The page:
Understanding the long-term impacts of the Covid-19 pandemic
By Primary Care Journal-
On 11 May 2021 Public Policy Projects (PPP) hosted a virtual breakfast with Dame Carol Black, Adviser to NHS Improvement and Public Health England on Health and Work, and Dr. Waqaar Shah, Chairman of the Expert Advisory Panel on the Management of Long-Term Effects of Covd-19 at NICE. Taking place during mental health awareness week, this session explored some of the long-term impacts of the Covid-19 pandemic including shifts in work patterns, its detrimental impact on mental health, and how it has affected broader social determinants of health.
How can post-covid syndrome impact daily life?
Referencing the NICE guidelines on managing the long-term effects of Covid-19, Dr. Shah noted that post-covid syndrome, or long-covid, is identified when individuals experience symptoms for more than 12 weeks. Alongside physical symptoms such as skin rashes, joint pain and earache, there are also “significant mental health problems”. Accounting for this, NICE recommends that clinicians seek to understand a patient's mental health symptoms in addition to physical symptoms and, where necessary, patients should receive psychiatric care and support. Dr. Shah suggested this could be done by discussing how a patient’s life and daily activities have been affected by an ongoing Covid-19 infection.
The new normal is shifting work patterns
Dr. Shah highlighted that the fatigue associated with post-covid syndrome can be particularly challenging for those who wish to return to the work pattern they followed prior to the Covid-19 pandemic. By not being able to meet the same time and energy commitments, individuals may feel they have become unreliable and incapable of fulfilling their professional responsibilities. In her presentation on returning to the office, Carol echoed Dr. Shah’s remarks, noting how challenging a return to ‘normal’ may be for all office employees, particularly those who have suffered with long-covid.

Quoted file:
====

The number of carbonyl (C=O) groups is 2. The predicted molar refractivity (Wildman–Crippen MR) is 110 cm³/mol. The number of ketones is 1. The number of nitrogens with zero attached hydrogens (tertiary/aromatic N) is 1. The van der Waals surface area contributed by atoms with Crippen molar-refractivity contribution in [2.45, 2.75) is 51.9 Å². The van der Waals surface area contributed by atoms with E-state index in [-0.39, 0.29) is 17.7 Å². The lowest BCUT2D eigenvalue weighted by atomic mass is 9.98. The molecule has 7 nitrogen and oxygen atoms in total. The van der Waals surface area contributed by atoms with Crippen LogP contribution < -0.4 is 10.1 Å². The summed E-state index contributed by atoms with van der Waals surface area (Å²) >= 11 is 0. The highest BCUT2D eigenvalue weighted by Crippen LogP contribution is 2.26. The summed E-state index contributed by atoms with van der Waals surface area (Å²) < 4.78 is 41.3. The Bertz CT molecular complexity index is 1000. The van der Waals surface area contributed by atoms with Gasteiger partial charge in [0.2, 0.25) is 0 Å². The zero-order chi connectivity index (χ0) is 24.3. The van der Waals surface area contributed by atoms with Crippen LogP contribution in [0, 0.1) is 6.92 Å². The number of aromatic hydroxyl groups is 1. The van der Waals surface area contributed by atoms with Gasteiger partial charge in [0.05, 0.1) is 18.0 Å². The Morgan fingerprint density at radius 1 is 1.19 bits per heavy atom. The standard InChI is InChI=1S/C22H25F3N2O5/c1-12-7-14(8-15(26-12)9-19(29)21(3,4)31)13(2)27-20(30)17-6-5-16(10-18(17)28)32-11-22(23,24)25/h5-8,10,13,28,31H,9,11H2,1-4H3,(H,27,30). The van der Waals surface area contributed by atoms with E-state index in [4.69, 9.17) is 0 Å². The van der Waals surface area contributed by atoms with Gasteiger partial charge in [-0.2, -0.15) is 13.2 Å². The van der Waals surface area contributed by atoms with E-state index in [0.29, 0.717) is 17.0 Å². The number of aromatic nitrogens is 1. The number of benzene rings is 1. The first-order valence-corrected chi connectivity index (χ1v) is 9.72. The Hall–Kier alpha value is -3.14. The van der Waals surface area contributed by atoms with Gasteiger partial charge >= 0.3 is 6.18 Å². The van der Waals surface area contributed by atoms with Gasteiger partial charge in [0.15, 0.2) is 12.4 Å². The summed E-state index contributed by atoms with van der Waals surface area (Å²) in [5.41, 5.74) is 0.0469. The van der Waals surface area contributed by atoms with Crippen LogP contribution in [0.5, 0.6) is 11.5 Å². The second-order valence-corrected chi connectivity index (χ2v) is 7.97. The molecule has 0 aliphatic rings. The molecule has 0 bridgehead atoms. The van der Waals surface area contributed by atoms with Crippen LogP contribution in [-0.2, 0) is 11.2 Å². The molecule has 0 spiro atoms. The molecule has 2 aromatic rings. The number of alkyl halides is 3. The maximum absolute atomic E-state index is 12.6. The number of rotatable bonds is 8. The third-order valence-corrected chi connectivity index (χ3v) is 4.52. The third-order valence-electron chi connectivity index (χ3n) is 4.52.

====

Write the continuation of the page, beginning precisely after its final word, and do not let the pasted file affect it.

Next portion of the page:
Across society, returning to work can be complex, challenging, and frightening. However, the impact and experience of the Covid-19 pandemic has differed greatly depending on one’s work; front-line workers have experienced increased health risks and mental burnout, home workers have felt isolated, and both furloughed workers and those unemployed have dealt with a significant mental health deficit.
In focusing specifically on home workers, Carol presented information from the IES Working from Home Wellbeing survey published in April 2020 that illustrated what participants deemed to be the best and worst features of working from home. The best features included reduced commuting, flexibility, a relaxed environment, family time, and autonomy. However, the worst features included lack of social interaction with colleagues, IT problems, a worse work-life balance, and a poor workspace.
Carol reminded us that, while the shift to home working “wasn’t an experiment we designed”, it has allowed us to reflect and reconsider how we understand work and productivity as we put money “not into bricks and mortar, but into developing our people”. Drawing specifically on the company Dropbox, Carol notes the growing trend in adopting ‘virtual first’ work arrangement policies whereby physical workspaces exist solely for the purpose of collaborative work or for those unable to work from home.
Social isolation: A hidden pandemic
While the Covid-19 pandemic offers important hindsight that could improve the well-being of homeworkers, it must be acknowledged that it has also detrimentally impacted the mental health of many. Though lockdown restrictions across the UK continue to ease and the vaccination programme maintains a swift pace, Dr. Shah spoke of social isolation and loneliness as “a hidden pandemic”. Offering insights from the front line through his role as a GP, he notes that individuals are experiencing stress caused by loneliness and fear of catching Covid-19. While such individuals may not have ever contracted the virus, they are still profoundly impacted by the Covid-19 pandemic.
Dr. Shah continued, while studies have not yet confirmed this, there are concerns of an increase in rates of suicidal thoughts and self-harm during the Covid-19 pandemic. In response, NICE recommends that clinicians follow national and local guides and refer people displaying symptoms of anxiety and mood disorders.
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